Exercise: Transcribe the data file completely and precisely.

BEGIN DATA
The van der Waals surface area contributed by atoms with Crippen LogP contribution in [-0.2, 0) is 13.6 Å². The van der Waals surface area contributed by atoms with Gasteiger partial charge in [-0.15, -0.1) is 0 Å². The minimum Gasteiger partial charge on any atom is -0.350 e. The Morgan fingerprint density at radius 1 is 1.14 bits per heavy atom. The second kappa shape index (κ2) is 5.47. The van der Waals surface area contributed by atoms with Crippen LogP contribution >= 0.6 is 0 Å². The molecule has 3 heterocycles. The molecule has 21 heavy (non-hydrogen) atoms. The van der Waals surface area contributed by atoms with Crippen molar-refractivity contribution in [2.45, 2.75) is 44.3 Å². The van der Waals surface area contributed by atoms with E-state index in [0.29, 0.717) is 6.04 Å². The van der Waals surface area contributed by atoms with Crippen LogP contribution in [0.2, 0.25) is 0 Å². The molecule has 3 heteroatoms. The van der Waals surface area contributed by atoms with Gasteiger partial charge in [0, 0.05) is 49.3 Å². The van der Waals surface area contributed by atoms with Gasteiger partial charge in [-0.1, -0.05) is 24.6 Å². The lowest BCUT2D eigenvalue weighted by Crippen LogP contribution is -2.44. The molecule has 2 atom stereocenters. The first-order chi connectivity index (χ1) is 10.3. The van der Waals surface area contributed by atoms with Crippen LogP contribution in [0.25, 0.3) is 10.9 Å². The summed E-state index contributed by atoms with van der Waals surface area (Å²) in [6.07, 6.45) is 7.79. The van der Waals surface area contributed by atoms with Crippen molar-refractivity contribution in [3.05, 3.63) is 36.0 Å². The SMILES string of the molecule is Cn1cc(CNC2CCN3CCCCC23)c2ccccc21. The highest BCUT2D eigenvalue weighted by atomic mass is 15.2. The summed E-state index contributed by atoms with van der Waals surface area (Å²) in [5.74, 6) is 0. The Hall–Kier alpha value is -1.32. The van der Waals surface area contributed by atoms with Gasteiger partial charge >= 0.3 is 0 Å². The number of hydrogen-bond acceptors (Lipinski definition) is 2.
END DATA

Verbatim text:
The van der Waals surface area contributed by atoms with Crippen LogP contribution in [-0.2, 0) is 13.6 Å². The van der Waals surface area contributed by atoms with Gasteiger partial charge in [-0.15, -0.1) is 0 Å². The minimum Gasteiger partial charge on any atom is -0.350 e. The Morgan fingerprint density at radius 1 is 1.14 bits per heavy atom. The second kappa shape index (κ2) is 5.47. The van der Waals surface area contributed by atoms with Crippen LogP contribution >= 0.6 is 0 Å². The molecule has 3 heterocycles. The molecule has 21 heavy (non-hydrogen) atoms. The van der Waals surface area contributed by atoms with Crippen molar-refractivity contribution in [2.45, 2.75) is 44.3 Å². The van der Waals surface area contributed by atoms with E-state index in [0.29, 0.717) is 6.04 Å². The van der Waals surface area contributed by atoms with Crippen LogP contribution in [0.2, 0.25) is 0 Å². The molecule has 3 heteroatoms. The van der Waals surface area contributed by atoms with Gasteiger partial charge in [0, 0.05) is 49.3 Å². The van der Waals surface area contributed by atoms with Gasteiger partial charge in [-0.1, -0.05) is 24.6 Å². The lowest BCUT2D eigenvalue weighted by Crippen LogP contribution is -2.44. The molecule has 2 atom stereocenters. The first-order chi connectivity index (χ1) is 10.3. The van der Waals surface area contributed by atoms with Crippen LogP contribution in [0.25, 0.3) is 10.9 Å². The summed E-state index contributed by atoms with van der Waals surface area (Å²) in [6.07, 6.45) is 7.79. The van der Waals surface area contributed by atoms with Crippen molar-refractivity contribution in [3.05, 3.63) is 36.0 Å². The SMILES string of the molecule is Cn1cc(CNC2CCN3CCCCC23)c2ccccc21. The highest BCUT2D eigenvalue weighted by atomic mass is 15.2. The summed E-state index contributed by atoms with van der Waals surface area (Å²) in [5.74, 6) is 0. The Hall–Kier alpha value is -1.32. The van der Waals surface area contributed by atoms with Gasteiger partial charge >= 0.3 is 0 Å². The number of hydrogen-bond acceptors (Lipinski definition) is 2.